The idea that folktales are
"stories for children" is a fairly recent invention, dating primarily
from the 19th century when a few well-intentioned authors decided to rewrite
the traditional stories stripped of their darker elements. In the original
tales, dark elements are there a-plenty: death, dismemberment, cannibalism,
incest, abandonment, and cruelty all raise their grim heads in various tales.
(For instance, in the original "Cinderella," Cinderella's stepsisters
actually cut off their heels and toes in an attempt to fit their feet into the
glass slipper; later, when they're escorting Cinderella to the church to marry
the prince, birds fly down and peck their eyes out.) The folktale world is a
dark mirror of our own: no more dangerous than the real world, but with its
monsters and dangers more recognizable, its psychological depths expressed on
the surface rather than hidden. As such, a traditional folktale is very much a
story for adults: entertaining, thought-provoking and often disturbing.
Little Otik (Otesánek)
steps in as a dramatic example of translating folktale to film successfully:
it's not a prettified Disney retelling, but a dark and rich rendition of the
tale's inner and outer stories. In this case, writer/director Jan Svankmajer takes
on the Czech story of "Otesánek," whose plot I won't summarize here,
as the tale itself is incorporated into the film. Set in the modern world, but
at an unspecified place and time, Little Otik starts off with Karel (Jan
Hartl) and Bozena (Veronika Zilková), a husband and wife who have tried
unsuccessfully to have a child of their own. In a playfully surrealistic touch,
we see the world through Karel's eyes as he imagines babies everywhere, being
sold like fish at the market or nestled inside hollow melons. While the couple
are at their weekend cabin in the country, Karel turns up a remarkably
human-shaped root in the garden; acting on impulse, he shapes it into an
approximation of a baby and presents it to his wife. But the law of unintended
consequences takes hold, and Bozena latches on to the grotesque wooden figure
as her real child. She treats it as if it were alive... and is it?
One of the interesting
narrative aspects of Little Otik is that not only does the main story
follow a folktale arc, but the characters are aware that it's doing so: both
Karel and the neighbor's little girl Alzbetka (Kristina Adamcová) see that Otik
is really Otesánek. The passive Karel finds it yet one more thing keeping him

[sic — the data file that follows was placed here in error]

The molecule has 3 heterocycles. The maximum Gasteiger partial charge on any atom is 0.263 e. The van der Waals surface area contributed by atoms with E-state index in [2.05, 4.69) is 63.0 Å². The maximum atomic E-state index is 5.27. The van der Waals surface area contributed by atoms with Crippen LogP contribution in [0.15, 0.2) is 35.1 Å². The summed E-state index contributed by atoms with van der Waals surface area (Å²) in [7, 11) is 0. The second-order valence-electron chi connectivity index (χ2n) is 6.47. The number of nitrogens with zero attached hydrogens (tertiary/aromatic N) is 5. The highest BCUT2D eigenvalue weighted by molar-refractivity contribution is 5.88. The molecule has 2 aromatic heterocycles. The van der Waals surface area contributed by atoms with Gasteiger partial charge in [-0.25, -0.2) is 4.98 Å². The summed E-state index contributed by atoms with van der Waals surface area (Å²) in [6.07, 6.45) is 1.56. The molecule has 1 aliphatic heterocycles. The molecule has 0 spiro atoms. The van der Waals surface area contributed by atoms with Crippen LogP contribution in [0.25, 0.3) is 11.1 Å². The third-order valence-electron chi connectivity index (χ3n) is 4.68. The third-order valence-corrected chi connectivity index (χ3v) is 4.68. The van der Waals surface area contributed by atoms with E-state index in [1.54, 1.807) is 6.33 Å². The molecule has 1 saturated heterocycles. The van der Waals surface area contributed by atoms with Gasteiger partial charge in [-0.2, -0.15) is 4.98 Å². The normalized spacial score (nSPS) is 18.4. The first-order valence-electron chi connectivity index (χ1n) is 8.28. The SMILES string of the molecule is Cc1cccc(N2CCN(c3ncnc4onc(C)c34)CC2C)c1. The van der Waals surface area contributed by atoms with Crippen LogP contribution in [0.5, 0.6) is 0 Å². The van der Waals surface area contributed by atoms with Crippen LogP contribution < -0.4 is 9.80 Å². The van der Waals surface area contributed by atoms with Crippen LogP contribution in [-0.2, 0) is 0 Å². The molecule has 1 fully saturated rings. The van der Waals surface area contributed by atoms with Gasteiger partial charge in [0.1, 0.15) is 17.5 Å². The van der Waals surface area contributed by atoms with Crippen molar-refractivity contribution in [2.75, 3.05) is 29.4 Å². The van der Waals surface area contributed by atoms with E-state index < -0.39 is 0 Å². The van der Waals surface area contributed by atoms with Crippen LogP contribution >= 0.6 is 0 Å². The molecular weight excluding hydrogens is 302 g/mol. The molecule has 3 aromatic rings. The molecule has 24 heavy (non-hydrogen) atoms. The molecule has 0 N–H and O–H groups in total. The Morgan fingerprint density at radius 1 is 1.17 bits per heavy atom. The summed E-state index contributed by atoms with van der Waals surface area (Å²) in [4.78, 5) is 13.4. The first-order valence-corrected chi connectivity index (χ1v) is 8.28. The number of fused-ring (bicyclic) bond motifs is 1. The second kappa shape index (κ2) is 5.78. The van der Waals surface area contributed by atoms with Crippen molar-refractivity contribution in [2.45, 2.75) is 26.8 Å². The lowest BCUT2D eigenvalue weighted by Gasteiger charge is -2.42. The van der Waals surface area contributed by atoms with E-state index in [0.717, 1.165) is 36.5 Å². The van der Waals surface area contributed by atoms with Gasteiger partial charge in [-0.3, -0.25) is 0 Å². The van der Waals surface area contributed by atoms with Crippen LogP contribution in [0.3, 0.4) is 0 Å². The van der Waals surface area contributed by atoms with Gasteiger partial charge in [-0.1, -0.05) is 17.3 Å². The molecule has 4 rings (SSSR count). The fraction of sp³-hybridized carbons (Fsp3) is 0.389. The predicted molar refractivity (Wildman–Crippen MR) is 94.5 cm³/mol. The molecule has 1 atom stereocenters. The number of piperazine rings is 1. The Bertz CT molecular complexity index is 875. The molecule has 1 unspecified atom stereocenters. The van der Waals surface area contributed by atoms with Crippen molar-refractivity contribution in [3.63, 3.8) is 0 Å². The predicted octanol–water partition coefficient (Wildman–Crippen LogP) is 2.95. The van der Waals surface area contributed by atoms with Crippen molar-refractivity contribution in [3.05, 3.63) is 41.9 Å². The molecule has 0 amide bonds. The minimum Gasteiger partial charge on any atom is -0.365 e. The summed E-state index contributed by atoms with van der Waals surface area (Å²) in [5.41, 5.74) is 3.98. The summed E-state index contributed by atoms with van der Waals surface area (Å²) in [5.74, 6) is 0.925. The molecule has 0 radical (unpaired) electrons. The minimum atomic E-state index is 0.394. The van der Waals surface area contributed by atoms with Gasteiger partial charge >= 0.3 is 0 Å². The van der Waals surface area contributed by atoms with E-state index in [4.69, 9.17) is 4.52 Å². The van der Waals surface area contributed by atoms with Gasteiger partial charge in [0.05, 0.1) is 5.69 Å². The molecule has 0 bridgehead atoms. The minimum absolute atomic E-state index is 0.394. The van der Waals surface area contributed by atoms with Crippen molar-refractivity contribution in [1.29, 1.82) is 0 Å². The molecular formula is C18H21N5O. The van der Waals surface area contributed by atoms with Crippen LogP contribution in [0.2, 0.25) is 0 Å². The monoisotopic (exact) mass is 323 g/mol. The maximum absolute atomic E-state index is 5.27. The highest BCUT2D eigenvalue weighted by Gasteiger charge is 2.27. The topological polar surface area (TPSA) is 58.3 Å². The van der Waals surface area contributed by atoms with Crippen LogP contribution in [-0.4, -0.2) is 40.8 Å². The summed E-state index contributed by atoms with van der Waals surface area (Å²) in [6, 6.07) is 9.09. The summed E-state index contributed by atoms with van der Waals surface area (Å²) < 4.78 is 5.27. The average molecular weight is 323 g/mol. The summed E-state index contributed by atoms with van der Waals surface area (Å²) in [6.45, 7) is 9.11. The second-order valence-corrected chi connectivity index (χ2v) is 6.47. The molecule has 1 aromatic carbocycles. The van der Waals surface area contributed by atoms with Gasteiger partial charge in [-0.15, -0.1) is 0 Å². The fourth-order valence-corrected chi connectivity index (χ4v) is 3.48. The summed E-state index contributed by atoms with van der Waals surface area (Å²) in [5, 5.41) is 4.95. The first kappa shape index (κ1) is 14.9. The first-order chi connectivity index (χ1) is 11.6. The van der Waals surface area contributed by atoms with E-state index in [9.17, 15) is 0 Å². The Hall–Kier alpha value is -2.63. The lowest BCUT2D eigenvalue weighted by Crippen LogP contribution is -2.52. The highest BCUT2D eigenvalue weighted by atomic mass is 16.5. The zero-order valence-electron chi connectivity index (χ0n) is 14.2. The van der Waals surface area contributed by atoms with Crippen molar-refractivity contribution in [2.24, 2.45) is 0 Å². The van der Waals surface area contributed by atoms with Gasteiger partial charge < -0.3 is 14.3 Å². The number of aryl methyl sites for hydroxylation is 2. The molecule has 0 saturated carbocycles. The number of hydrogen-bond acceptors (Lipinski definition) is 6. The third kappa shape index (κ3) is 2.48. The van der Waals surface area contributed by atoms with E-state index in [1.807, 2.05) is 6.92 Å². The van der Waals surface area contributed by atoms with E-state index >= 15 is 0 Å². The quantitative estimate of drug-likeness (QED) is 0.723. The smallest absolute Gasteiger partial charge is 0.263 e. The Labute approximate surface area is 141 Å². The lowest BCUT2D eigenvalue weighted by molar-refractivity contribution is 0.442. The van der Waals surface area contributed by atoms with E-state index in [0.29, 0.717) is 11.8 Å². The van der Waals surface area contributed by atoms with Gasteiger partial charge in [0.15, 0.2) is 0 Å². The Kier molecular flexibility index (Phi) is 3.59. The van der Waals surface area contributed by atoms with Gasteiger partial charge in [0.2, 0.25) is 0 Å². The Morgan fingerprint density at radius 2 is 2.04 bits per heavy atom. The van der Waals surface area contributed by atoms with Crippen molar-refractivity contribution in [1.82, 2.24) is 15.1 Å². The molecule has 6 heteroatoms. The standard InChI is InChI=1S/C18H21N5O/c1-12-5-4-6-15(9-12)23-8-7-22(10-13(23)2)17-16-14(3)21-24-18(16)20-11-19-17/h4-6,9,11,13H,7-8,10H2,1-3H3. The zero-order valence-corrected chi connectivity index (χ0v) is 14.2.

in horrified thrall to his monstrous "child"; Alzbetka finds it a
recipe for Otik's downfall that she desperately wants to avoid.
Little Otik is in one
way a story about unchecked desire, in all its forms: Otik's ravenous hunger is
the most dramatic but not necessarily the most devastating in the film's world.
Bozena's desire for a child starts the story in motion and keeps it there;
utterly selfish, she desires Otik to fulfill her own need to be a mother.
Karel's desire is to keep the status quo, to not rock the boat, expressed in
the way he attempts to pacify his wife rather than dealing with the root of the
situation, and the way he repeatedly declares his intentions to act but then
backs down. Alzbetka, the only child in the building, desires a little playmate
and is willing to put her own gratification rather shockingly ahead of the
well-being of others.
Little Otik becomes,
among other things, a horrifying cautionary tale for prospective parents: it's
the obsession with having a child at all costs that sparks the situation.
Bozena is mad, but in the story's context, she's abnormal only because the
object of her attentions is not a human baby. What, then, do we make of her
possessiveness and her dogged refusal to consider anyone outside her immediate
family? Would we accept her behavior if Otik were a real child? A telling
moment in her characterization comes when little Otik seizes her hair; he's no
longer the "toy" baby over which she can cast her pretend world of
motherhood, but an actual being with demands that she may not be able to meet.
The slow disintegration of the family from that point onward is in no small
part due to her inability to accept that Otik is more than she can handle.
Even the smallest details in